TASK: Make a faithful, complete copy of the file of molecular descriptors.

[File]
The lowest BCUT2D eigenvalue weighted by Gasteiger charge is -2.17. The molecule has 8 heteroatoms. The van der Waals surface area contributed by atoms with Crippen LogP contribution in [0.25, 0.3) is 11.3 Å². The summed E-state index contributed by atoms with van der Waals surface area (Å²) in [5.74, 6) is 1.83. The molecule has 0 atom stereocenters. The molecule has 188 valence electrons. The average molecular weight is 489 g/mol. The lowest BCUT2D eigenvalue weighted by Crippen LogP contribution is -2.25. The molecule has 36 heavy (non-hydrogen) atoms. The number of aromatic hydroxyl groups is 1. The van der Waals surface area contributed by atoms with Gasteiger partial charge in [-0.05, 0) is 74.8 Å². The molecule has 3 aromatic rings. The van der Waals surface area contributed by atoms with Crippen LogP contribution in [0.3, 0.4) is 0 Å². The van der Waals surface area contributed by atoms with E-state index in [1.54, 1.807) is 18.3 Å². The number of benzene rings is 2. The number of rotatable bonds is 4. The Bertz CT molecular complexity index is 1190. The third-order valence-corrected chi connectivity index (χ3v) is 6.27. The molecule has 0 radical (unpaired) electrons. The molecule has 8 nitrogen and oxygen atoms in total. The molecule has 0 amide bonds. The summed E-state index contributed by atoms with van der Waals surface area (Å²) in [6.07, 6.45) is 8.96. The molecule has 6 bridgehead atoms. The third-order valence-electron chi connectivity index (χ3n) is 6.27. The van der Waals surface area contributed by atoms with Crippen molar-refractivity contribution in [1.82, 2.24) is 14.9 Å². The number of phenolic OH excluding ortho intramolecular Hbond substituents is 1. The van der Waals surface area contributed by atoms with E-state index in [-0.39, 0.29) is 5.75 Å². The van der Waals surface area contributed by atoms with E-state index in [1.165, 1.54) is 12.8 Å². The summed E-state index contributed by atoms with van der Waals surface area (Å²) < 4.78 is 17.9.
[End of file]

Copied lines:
The lowest BCUT2D eigenvalue weighted by Gasteiger charge is -2.17. The molecule has 8 heteroatoms. The van der Waals surface area contributed by atoms with Crippen LogP contribution in [0.25, 0.3) is 11.3 Å². The summed E-state index contributed by atoms with van der Waals surface area (Å²) in [5.74, 6) is 1.83. The molecule has 0 atom stereocenters. The molecule has 188 valence electrons. The average molecular weight is 489 g/mol. The lowest BCUT2D eigenvalue weighted by Crippen LogP contribution is -2.25. The molecule has 36 heavy (non-hydrogen) atoms. The number of aromatic hydroxyl groups is 1. The van der Waals surface area contributed by atoms with Gasteiger partial charge in [-0.05, 0) is 74.8 Å². The molecule has 3 aromatic rings. The van der Waals surface area contributed by atoms with Crippen LogP contribution in [0.3, 0.4) is 0 Å². The van der Waals surface area contributed by atoms with E-state index in [1.54, 1.807) is 18.3 Å². The number of benzene rings is 2. The number of rotatable bonds is 4. The Bertz CT molecular complexity index is 1190. The third-order valence-corrected chi connectivity index (χ3v) is 6.27. The molecule has 0 radical (unpaired) electrons. The molecule has 8 nitrogen and oxygen atoms in total. The molecule has 0 amide bonds. The summed E-state index contributed by atoms with van der Waals surface area (Å²) in [6.07, 6.45) is 8.96. The molecule has 6 bridgehead atoms. The third-order valence-electron chi connectivity index (χ3n) is 6.27. The van der Waals surface area contributed by atoms with Crippen molar-refractivity contribution in [1.82, 2.24) is 14.9 Å². The number of phenolic OH excluding ortho intramolecular Hbond substituents is 1. The van der Waals surface area contributed by atoms with E-state index in [-0.39, 0.29) is 5.75 Å². The van der Waals surface area contributed by atoms with E-state index in [1.165, 1.54) is 12.8 Å². The summed E-state index contributed by atoms with van der Waals surface area (Å²) < 4.78 is 17.9.